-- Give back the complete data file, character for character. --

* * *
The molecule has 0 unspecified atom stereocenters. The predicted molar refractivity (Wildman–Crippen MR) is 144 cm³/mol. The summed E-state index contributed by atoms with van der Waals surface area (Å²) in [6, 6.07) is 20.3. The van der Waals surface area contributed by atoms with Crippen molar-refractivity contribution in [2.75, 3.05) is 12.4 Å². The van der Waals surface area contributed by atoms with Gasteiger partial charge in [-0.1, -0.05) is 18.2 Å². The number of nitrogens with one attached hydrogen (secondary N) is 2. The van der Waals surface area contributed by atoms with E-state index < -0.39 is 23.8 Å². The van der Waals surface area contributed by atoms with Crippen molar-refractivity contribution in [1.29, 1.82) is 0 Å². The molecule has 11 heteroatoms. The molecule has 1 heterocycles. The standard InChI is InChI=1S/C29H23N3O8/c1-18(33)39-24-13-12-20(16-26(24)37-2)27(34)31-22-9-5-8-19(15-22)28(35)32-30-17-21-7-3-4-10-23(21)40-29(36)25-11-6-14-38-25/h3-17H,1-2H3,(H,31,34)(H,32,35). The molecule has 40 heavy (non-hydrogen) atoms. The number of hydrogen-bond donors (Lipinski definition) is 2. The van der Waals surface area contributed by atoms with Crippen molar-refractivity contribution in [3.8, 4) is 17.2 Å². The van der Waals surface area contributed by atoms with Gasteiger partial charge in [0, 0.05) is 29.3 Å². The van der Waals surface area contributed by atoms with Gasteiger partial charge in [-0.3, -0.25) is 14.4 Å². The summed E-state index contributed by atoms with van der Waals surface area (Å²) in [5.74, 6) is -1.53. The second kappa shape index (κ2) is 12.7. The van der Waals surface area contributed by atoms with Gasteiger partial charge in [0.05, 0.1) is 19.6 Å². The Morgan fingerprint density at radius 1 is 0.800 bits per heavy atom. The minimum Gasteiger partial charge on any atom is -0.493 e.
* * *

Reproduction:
The molecule has 0 unspecified atom stereocenters. The predicted molar refractivity (Wildman–Crippen MR) is 144 cm³/mol. The summed E-state index contributed by atoms with van der Waals surface area (Å²) in [6, 6.07) is 20.3. The van der Waals surface area contributed by atoms with Crippen molar-refractivity contribution in [2.75, 3.05) is 12.4 Å². The van der Waals surface area contributed by atoms with Gasteiger partial charge in [-0.1, -0.05) is 18.2 Å². The number of nitrogens with one attached hydrogen (secondary N) is 2. The van der Waals surface area contributed by atoms with E-state index < -0.39 is 23.8 Å². The van der Waals surface area contributed by atoms with Crippen molar-refractivity contribution in [1.29, 1.82) is 0 Å². The molecule has 11 heteroatoms. The molecule has 1 heterocycles. The standard InChI is InChI=1S/C29H23N3O8/c1-18(33)39-24-13-12-20(16-26(24)37-2)27(34)31-22-9-5-8-19(15-22)28(35)32-30-17-21-7-3-4-10-23(21)40-29(36)25-11-6-14-38-25/h3-17H,1-2H3,(H,31,34)(H,32,35). The molecule has 40 heavy (non-hydrogen) atoms. The number of hydrogen-bond donors (Lipinski definition) is 2. The van der Waals surface area contributed by atoms with Crippen molar-refractivity contribution in [3.8, 4) is 17.2 Å². The van der Waals surface area contributed by atoms with Gasteiger partial charge in [0, 0.05) is 29.3 Å². The van der Waals surface area contributed by atoms with Gasteiger partial charge in [-0.3, -0.25) is 14.4 Å². The summed E-state index contributed by atoms with van der Waals surface area (Å²) in [5.74, 6) is -1.53. The second kappa shape index (κ2) is 12.7. The van der Waals surface area contributed by atoms with Gasteiger partial charge in [0.05, 0.1) is 19.6 Å². The Morgan fingerprint density at radius 1 is 0.800 bits per heavy atom. The minimum Gasteiger partial charge on any atom is -0.493 e.